Tooth bonding is a dental procedure where a composite resin is used to repair decayed, fractured, chipped or discoloured teeth. The bonding procedure is quick, with most treatments only requiring one visit to the dentist. The composite material used is bonded to the existing tooth, hence the term “bonding”.
What is Bonding used for?
As a cosmetic dental procedure, bonding is one of the simple and least expensive to enhance the look of your teeth. The composite material used in the procedure can be matched to your existing teeth, both in terms of colour and shape. Bonding is most commonly used to repair chipped or broken teeth, but it can also be used to close gaps between teeth, particularly those teeth visible when you smile.
From the patient’s perspective, there is no preparation needed for a bonding procedure, and it’s not necessary for the patient to be anaesthetised.
How is the Bonding procedure carried out?
First, a colour match needs to be made so that the resin used is the closest match to the tooth it will be applied to.
Once the colour has been chosen, the area of the tooth in which the resin will be applied is scraped to create a rough surface. This is so the resin will adhere to the tooth more effectively.
When the tooth is ready, the resin will be applied to the area intended and then molded into shape. At this point, the resin is still soft so need to be hardened. This is acheived by shining an ultraviolet light or laser on the resin for a few minutes.
Once the resin has hardened, there is usually a little trimming and shaping still left to which the dentist will perform. The final step in the procedure is to polish the affected area so that it blends in with the existing tooth that it’s been applied to.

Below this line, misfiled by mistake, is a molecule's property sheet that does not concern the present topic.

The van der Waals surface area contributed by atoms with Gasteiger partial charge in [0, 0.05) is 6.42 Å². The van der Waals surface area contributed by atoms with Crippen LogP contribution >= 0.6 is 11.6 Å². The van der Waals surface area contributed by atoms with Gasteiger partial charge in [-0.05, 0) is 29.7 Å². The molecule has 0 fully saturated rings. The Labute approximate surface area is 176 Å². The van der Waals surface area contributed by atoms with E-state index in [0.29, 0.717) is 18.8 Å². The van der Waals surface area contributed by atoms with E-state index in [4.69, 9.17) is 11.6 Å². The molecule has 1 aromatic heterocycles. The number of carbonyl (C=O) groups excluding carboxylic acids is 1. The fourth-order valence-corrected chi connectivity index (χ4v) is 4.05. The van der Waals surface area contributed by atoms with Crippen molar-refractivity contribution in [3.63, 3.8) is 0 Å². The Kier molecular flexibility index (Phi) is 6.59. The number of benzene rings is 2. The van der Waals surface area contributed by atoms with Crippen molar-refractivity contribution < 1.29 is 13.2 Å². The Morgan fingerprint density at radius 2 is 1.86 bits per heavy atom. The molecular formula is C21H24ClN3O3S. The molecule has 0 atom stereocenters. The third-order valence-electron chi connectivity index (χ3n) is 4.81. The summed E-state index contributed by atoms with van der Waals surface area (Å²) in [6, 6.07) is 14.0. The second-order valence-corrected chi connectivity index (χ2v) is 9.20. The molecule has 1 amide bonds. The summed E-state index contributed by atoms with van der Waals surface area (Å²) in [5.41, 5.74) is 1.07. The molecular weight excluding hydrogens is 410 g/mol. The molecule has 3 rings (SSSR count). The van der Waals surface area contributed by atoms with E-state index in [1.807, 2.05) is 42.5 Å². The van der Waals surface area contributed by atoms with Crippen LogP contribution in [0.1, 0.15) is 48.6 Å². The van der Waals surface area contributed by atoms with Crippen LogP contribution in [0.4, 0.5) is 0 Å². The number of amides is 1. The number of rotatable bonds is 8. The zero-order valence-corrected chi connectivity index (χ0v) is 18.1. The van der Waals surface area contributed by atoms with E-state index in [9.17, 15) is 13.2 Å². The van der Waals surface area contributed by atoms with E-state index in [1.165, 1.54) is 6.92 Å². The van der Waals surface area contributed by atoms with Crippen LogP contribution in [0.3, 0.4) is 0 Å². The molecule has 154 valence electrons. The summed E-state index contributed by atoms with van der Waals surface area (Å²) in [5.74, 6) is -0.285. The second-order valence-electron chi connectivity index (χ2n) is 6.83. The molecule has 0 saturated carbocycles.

The whole bonding procedure usually takes between 30 and 60 minutes to perform, although this will depend on individual needs. More than visit may be needed if you need to have multiple bonding procedures.
If you’ve had bonding procedures then you need to be aware that the resin used is susceptible to staining from certain food and drinks. These include red wine, tea, coffee. Cigarette smoke will also cause staining over time.
The resin used is bonding is far less strong than a natural tooth so be aware that the resin can be chipped through habits such as biting your fingernails, biting on hard foods (even ice) and chewing pen tops. The lifespan of a bonded area is several years before a repair will be needed. Regular check ups at the dentist are recommended to an eye on the bonded areas. Your lifestyle, habits and food and drink intake will all have an effect on how long the bonding will last for.